Mit der Dummheit kämpfen Götter selbst vergebens

[Against stupidity the gods themselves contend in vain]

—     Friedrich Schiller, The Maid of Orléans

The vicarious temple ordinances performed by the Church of Jesus Christ of Latter-day Saints (the “Mormons”) are back in the news.  This time, it is because someone has reportedly sealed Sally Hemings to Thomas Jefferson. (Hemings was a slave owned by Jefferson.  She bore children that have Jefferson DNA.  [1])

As usually happens with such things, the media and the blogosphere are a-bubble.  Some are well-intentioned expressions of concern, others are ill-informed, and some seem to just want to pile on and make the Church look bad, or use this as an opportunity to push their own reforming agenda on the Church.

The unspoken assumption seems to be that the Church can be “shamed” or at least “public-pressured” into “doing the right thing.”  In this case, the right thing would presumably be not performing vicarious sealing of slaves to former masters.  (The more hostile want temple work vastly curtailed or stopped altogether, but we’ll leave them to one side—it isn’t going to happen.)

This is not, however, simply one more case of “Mormon institutional insensitivity” to go with performing temple rites for Holocaust victims (despite what some have suggested).  LDS policy forbids performing Holocaust victims’ temple rites.  The people who did so had to circumvent fairly significant warnings and technological obstacles to do so.  (Those obstacles have since been increased even further.)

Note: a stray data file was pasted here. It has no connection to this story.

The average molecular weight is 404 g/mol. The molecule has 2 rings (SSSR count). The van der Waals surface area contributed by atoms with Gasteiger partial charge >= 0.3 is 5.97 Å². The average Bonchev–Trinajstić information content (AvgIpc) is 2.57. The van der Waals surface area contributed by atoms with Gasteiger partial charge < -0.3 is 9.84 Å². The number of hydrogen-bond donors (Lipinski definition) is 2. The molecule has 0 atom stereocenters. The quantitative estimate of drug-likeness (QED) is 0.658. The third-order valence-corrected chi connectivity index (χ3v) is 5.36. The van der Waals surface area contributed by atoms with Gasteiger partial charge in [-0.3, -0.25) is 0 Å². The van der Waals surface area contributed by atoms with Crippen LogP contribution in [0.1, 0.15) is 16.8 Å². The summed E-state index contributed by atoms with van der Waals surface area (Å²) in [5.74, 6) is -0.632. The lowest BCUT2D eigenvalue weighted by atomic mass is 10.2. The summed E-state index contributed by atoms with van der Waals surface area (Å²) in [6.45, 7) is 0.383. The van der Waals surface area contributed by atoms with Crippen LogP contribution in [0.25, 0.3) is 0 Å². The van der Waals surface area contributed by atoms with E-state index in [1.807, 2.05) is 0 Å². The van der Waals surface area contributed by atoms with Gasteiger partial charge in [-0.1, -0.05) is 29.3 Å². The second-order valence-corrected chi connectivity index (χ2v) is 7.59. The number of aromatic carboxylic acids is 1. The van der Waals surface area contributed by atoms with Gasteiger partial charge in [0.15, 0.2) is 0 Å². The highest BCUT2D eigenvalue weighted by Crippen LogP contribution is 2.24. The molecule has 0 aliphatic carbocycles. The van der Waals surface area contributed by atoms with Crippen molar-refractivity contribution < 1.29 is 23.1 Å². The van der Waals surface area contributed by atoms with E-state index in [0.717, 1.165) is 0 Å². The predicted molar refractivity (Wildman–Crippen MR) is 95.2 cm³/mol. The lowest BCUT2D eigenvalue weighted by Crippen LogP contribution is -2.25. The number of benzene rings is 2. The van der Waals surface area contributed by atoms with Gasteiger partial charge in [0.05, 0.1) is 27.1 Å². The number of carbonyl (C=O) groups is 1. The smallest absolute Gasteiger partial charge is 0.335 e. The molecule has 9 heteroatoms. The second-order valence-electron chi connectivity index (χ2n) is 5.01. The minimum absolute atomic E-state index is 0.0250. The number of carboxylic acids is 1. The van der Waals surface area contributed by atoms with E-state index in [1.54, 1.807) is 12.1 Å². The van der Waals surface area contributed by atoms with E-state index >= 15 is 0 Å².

Likewise, it has never been LDS policy to seek out female slaves and seal them to their former masters and/or rapists.

Now, I wholeheartedly endorse the idea of not sealing slaves to masters.  The idea is obscene.  I don’t know any sensible person that would endorse it.  And that, unfortunately, is precisely the problem—I said sensible person.

Let me explain.

No sensible person

I’ve been in the Church for nearly forty years, in two languages, on both sides of North America, in Europe, and a few other places.  I have never heard, been taught, or read that we ought to be sealing slaves to former masters.  Never.  At all.  There is no “slave and master record extraction program.”

I also don’t know anyone else who has heard such things taught, likely for the simple reason that it never has been.  I do know of one case, however, in which a member announced that her family wanted to seal Jefferson to Hemings.  Despite the ward family history representative pointing out (with some heat) that this was contrary to Church policy, the member persisted in thinking this was a good idea.  I don’t know if she succeeded, but apparently someone of a similar bent did.